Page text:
Israeli Scientists Warn that a Lack of Continuous Research into Infectious Disease Epidemics Endangers Pandemic Responses

And Hashem said to Moshe, “I will bring but one more plague upon Pharaoh and upon Egypt; after that he shall let you go from here; indeed, when he lets you go, he will drive you out of here one and all.




(the israel bible)

August 18, 2020

3 min read

It’s a natural response. When one faces immediate danger, the brain releases adrenalin and aims all the body’s efforts at overcoming catastrophe. When the peril passes, the body relaxes and goes on to think of other things.

It’s apparently the same with some aspects of scientific research. When epidemics break out, physicians and scientists rush to study the problem to try to bring solutions, but when the disease recedes, for whatever reason, their interest proceeds to other issues.

Researchers at Ben-Gurion University (BGU) of the Negev in Beersheba who recently analyzed a dataset of 35 million papers over two decades found that comparatively limited research has been conducted on emerging infectious diseases around the world. While the volume of research on infectious coronavirus diseases is very high after an outbreak, it drops substantially after the epidemic is contained and this prevents a full understanding of coronavirus management and prevention.

The study, entitled “Scientometric trends for coronaviruses and other emerging viral infections,” has just been published in the journal GigaScience by Dr. Michael Fire, a lecturer in the BGU Department of Software and Information Systems Engineering (SISE) and the founder of the Data Science for Social Good Lab. He and his colleagues found that while the research peaked after epidemics, it dropped off precipitously within two years of the initial outbreak.

“The COVID-19 outbreak has revealed how little we know about emerging coronaviruses,” said Fire. “There has been no sustained research into these types of infections, merely peaks following specific outbreaks. That pattern has left us woefully unprepared for the COVID-19 pandemic. If we want to be ready for the next pandemic, we must maintain a steady pace of research, even after the current pandemic subsides. The path to understanding is a marathon, not a sprint. COVID-19 is the most rapidly expanding coronavirus outbreak in the past 2 decades. To provide a swift response to a novel outbreak, prior knowledge from similar outbreaks is essential.”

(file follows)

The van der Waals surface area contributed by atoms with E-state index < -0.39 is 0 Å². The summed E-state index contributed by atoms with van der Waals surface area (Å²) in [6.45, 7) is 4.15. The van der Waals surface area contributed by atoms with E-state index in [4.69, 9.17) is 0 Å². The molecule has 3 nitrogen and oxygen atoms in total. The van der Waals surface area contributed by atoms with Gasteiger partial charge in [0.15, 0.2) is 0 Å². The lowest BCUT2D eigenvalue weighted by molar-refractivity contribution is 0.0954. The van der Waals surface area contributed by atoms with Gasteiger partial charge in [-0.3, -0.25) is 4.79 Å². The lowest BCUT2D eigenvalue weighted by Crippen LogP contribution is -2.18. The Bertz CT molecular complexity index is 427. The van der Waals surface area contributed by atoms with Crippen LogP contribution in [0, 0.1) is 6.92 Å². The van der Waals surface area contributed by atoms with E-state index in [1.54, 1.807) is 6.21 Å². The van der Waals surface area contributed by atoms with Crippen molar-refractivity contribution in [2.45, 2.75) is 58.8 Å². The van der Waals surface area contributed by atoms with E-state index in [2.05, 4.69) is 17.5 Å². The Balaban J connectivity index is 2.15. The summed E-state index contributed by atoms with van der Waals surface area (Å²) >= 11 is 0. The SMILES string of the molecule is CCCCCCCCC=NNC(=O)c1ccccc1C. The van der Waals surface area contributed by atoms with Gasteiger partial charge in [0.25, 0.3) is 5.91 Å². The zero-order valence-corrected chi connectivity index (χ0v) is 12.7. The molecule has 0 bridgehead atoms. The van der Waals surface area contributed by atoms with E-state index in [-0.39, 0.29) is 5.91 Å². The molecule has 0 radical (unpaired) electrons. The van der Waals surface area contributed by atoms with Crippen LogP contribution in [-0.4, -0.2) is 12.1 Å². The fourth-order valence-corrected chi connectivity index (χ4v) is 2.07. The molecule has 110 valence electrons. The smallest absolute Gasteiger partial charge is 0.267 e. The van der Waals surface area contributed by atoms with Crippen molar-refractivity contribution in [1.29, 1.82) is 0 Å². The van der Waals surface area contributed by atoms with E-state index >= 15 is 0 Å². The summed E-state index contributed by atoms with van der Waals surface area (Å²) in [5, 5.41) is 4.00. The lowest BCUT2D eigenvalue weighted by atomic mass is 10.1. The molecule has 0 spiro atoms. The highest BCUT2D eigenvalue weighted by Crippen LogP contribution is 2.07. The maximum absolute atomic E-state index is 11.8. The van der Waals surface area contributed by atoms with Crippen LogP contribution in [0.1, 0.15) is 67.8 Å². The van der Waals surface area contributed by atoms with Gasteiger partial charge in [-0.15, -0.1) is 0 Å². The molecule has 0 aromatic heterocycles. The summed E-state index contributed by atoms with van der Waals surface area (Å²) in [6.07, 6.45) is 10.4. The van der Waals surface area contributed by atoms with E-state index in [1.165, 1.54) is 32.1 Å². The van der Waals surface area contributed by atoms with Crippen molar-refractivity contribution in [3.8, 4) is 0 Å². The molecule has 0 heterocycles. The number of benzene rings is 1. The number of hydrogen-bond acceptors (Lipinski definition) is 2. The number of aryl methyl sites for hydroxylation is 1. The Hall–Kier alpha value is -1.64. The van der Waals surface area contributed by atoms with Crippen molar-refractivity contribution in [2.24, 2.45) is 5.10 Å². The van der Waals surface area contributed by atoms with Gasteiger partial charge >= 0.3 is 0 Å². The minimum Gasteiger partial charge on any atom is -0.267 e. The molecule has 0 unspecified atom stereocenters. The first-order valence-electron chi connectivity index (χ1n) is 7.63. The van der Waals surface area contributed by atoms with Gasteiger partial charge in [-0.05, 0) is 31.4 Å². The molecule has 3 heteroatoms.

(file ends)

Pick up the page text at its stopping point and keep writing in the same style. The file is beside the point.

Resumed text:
COVID-19 is the most rapidly expanding coronavirus outbreak in the past two decades,” they wrote.  To provide a swift response to a novel outbreak, prior knowledge from similar outbreaks is essential. Infectious diseases remain a major cause of morbidity and mortality worldwide, in developed countries and particularly in the developing world. According to the World Health Organization, among the top 10 causes of death globally, three are infectious diseases. In light of the continuous emergence of infections, the burden of infectious diseases is expected to become even greater in the near future.”

So far, COVID-19 has infected almost 20 million people and killed some700,000 of them around the world.

“A crucial aspect of being prepared for future epidemics is sustained ongoing research of emerging infectious diseases even at ‘times of peace’ when such viruses do not pose an active threat,” the researchers wrote. “We propose that regardless of the fate of COVID-19 in the near future, sustained research efforts should be encouraged to better prepare for the next outbreak.”

Fire, together with Dima Kagan, his doctoral student and Prof. Jacob Moran-Gilad of the department of health systems management at BGU’s School of Public Health, constructed and analyzed the novel dataset of research articles on emerging diseases. The researchers also discovered that there have been few international collaborations to study emerging infectious diseases.

In addition, 73% of the coronavirus studies were centered in only six countries, far fewer than other investigated diseases, with the majority of research emanating from the US and China. The coronavirus was also studied considerably less than blood borne viruses like hepatitis B or C and HIV (the AIDS virus), and its research community has less prolific researchers than the other investigated diseases.

This translates into limited collaborations and a non-sustained investment in research on coronaviruses. Such a short-lived investment also reduces funding and may slow down important developments such as new drugs, vaccines or preventive strategies. “We believe the lessons learned from the scientometrics of previous epidemics argue that regardless of the outcome of COVID-19, efforts to sustain research in this field should be made,” Fire suggested. “More specifically, in 2017 and 2018, SARS and MERS were considered to be priority diseases in WHO’s R&D Blueprint, but their research rate did not grow relative to other diseases. Therefore, the translation of international policy and public health priorities into a research agenda should be continuously monitored and enhanced.”



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